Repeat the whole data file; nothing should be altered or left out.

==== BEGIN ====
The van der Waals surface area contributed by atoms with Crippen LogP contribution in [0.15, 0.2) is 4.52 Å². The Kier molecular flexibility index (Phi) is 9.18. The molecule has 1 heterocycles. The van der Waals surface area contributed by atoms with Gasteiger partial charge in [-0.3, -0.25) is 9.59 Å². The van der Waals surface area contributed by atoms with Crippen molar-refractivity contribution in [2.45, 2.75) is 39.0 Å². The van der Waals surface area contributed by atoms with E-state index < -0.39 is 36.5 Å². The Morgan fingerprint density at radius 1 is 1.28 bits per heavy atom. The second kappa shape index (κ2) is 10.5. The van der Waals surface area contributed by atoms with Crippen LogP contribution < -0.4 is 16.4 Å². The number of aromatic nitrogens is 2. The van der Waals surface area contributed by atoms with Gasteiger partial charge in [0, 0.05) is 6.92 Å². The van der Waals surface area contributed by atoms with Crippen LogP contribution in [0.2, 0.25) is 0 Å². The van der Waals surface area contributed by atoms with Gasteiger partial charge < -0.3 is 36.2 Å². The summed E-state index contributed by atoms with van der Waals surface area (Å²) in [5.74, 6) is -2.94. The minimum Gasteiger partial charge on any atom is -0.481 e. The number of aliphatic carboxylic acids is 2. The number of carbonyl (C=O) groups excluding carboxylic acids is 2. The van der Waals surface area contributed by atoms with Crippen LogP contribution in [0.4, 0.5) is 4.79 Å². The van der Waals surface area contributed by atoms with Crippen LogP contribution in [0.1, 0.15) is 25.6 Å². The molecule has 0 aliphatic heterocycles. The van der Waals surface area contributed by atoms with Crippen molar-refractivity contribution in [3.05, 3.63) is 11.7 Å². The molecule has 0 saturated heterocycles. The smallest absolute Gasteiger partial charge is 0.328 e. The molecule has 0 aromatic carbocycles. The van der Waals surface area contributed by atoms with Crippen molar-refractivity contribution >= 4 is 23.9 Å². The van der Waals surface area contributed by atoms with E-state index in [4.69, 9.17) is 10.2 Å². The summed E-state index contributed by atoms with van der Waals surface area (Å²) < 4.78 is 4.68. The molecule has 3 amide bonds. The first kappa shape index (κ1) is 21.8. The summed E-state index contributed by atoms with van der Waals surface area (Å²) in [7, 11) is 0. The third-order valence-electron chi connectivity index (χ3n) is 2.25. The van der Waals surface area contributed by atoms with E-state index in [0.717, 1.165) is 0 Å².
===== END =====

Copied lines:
The van der Waals surface area contributed by atoms with Crippen LogP contribution in [0.15, 0.2) is 4.52 Å². The Kier molecular flexibility index (Phi) is 9.18. The molecule has 1 heterocycles. The van der Waals surface area contributed by atoms with Gasteiger partial charge in [-0.3, -0.25) is 9.59 Å². The van der Waals surface area contributed by atoms with Crippen molar-refractivity contribution in [2.45, 2.75) is 39.0 Å². The van der Waals surface area contributed by atoms with E-state index < -0.39 is 36.5 Å². The Morgan fingerprint density at radius 1 is 1.28 bits per heavy atom. The second kappa shape index (κ2) is 10.5. The van der Waals surface area contributed by atoms with Crippen LogP contribution < -0.4 is 16.4 Å². The number of aromatic nitrogens is 2. The van der Waals surface area contributed by atoms with Gasteiger partial charge in [0, 0.05) is 6.92 Å². The van der Waals surface area contributed by atoms with Crippen LogP contribution in [0.2, 0.25) is 0 Å². The van der Waals surface area contributed by atoms with Gasteiger partial charge < -0.3 is 36.2 Å². The summed E-state index contributed by atoms with van der Waals surface area (Å²) in [5.74, 6) is -2.94. The minimum Gasteiger partial charge on any atom is -0.481 e. The number of aliphatic carboxylic acids is 2. The number of carbonyl (C=O) groups excluding carboxylic acids is 2. The van der Waals surface area contributed by atoms with Crippen LogP contribution in [0.4, 0.5) is 4.79 Å². The van der Waals surface area contributed by atoms with Crippen LogP contribution in [0.1, 0.15) is 25.6 Å². The molecule has 0 aliphatic heterocycles. The van der Waals surface area contributed by atoms with Crippen molar-refractivity contribution in [3.05, 3.63) is 11.7 Å². The molecule has 0 saturated heterocycles. The smallest absolute Gasteiger partial charge is 0.328 e. The molecule has 0 aromatic carbocycles. The van der Waals surface area contributed by atoms with Crippen molar-refractivity contribution >= 4 is 23.9 Å². The van der Waals surface area contributed by atoms with E-state index in [4.69, 9.17) is 10.2 Å². The summed E-state index contributed by atoms with van der Waals surface area (Å²) < 4.78 is 4.68. The molecule has 3 amide bonds. The first kappa shape index (κ1) is 21.8. The summed E-state index contributed by atoms with van der Waals surface area (Å²) in [7, 11) is 0. The third-order valence-electron chi connectivity index (χ3n) is 2.25. The van der Waals surface area contributed by atoms with E-state index in [0.717, 1.165) is 0 Å².